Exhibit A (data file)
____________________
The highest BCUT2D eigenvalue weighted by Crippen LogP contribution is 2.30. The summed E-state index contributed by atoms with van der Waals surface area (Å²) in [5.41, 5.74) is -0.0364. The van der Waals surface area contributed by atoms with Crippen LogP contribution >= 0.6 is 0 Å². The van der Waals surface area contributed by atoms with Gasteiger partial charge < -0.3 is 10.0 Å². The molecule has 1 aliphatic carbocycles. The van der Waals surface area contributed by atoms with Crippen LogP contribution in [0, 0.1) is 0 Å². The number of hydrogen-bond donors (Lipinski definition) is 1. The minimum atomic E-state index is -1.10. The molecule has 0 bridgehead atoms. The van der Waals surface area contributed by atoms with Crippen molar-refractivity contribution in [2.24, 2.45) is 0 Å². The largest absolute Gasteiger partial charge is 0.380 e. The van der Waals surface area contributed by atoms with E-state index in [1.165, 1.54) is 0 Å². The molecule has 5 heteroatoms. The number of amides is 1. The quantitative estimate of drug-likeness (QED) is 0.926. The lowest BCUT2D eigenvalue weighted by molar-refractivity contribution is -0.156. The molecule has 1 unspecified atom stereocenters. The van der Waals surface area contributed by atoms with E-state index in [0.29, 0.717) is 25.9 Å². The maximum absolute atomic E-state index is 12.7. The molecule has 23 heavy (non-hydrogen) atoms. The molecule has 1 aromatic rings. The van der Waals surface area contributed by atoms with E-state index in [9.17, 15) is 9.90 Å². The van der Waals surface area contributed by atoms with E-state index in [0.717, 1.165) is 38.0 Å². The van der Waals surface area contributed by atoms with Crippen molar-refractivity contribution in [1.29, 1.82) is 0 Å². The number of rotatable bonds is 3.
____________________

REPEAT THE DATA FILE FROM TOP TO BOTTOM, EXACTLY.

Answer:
The highest BCUT2D eigenvalue weighted by Crippen LogP contribution is 2.30. The summed E-state index contributed by atoms with van der Waals surface area (Å²) in [5.41, 5.74) is -0.0364. The van der Waals surface area contributed by atoms with Crippen LogP contribution >= 0.6 is 0 Å². The van der Waals surface area contributed by atoms with Gasteiger partial charge < -0.3 is 10.0 Å². The molecule has 1 aliphatic carbocycles. The van der Waals surface area contributed by atoms with Crippen LogP contribution in [0, 0.1) is 0 Å². The number of hydrogen-bond donors (Lipinski definition) is 1. The minimum atomic E-state index is -1.10. The molecule has 0 bridgehead atoms. The van der Waals surface area contributed by atoms with Crippen molar-refractivity contribution in [2.24, 2.45) is 0 Å². The largest absolute Gasteiger partial charge is 0.380 e. The van der Waals surface area contributed by atoms with E-state index in [1.165, 1.54) is 0 Å². The molecule has 5 heteroatoms. The number of amides is 1. The quantitative estimate of drug-likeness (QED) is 0.926. The lowest BCUT2D eigenvalue weighted by molar-refractivity contribution is -0.156. The molecule has 1 unspecified atom stereocenters. The van der Waals surface area contributed by atoms with E-state index in [0.29, 0.717) is 25.9 Å². The maximum absolute atomic E-state index is 12.7. The molecule has 23 heavy (non-hydrogen) atoms. The molecule has 1 aromatic rings. The van der Waals surface area contributed by atoms with E-state index in [9.17, 15) is 9.90 Å². The van der Waals surface area contributed by atoms with E-state index in [0.717, 1.165) is 38.0 Å². The van der Waals surface area contributed by atoms with Crippen molar-refractivity contribution in [1.29, 1.82) is 0 Å². The number of rotatable bonds is 3.